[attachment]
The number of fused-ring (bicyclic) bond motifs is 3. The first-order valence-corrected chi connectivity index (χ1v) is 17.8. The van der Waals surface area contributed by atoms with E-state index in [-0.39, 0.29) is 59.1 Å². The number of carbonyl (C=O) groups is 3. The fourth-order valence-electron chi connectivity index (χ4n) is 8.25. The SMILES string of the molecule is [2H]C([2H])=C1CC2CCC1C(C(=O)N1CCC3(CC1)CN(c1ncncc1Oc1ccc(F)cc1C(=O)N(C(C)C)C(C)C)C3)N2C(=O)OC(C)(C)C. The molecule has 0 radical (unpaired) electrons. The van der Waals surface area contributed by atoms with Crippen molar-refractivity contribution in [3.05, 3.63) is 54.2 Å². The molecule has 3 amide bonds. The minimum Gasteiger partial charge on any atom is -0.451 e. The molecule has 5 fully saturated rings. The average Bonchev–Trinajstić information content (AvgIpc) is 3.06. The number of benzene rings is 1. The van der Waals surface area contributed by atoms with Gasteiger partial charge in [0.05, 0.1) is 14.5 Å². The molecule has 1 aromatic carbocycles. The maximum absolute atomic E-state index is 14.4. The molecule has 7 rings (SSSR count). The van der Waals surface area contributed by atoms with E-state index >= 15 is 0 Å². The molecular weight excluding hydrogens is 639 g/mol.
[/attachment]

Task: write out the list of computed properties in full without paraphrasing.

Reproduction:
The number of fused-ring (bicyclic) bond motifs is 3. The first-order valence-corrected chi connectivity index (χ1v) is 17.8. The van der Waals surface area contributed by atoms with E-state index in [-0.39, 0.29) is 59.1 Å². The number of carbonyl (C=O) groups is 3. The fourth-order valence-electron chi connectivity index (χ4n) is 8.25. The SMILES string of the molecule is [2H]C([2H])=C1CC2CCC1C(C(=O)N1CCC3(CC1)CN(c1ncncc1Oc1ccc(F)cc1C(=O)N(C(C)C)C(C)C)C3)N2C(=O)OC(C)(C)C. The molecule has 0 radical (unpaired) electrons. The van der Waals surface area contributed by atoms with Crippen molar-refractivity contribution in [3.05, 3.63) is 54.2 Å². The molecule has 3 amide bonds. The minimum Gasteiger partial charge on any atom is -0.451 e. The molecule has 5 fully saturated rings. The average Bonchev–Trinajstić information content (AvgIpc) is 3.06. The number of benzene rings is 1. The van der Waals surface area contributed by atoms with Gasteiger partial charge in [0.05, 0.1) is 14.5 Å². The molecule has 1 aromatic carbocycles. The maximum absolute atomic E-state index is 14.4. The molecule has 7 rings (SSSR count). The van der Waals surface area contributed by atoms with E-state index >= 15 is 0 Å². The molecular weight excluding hydrogens is 639 g/mol.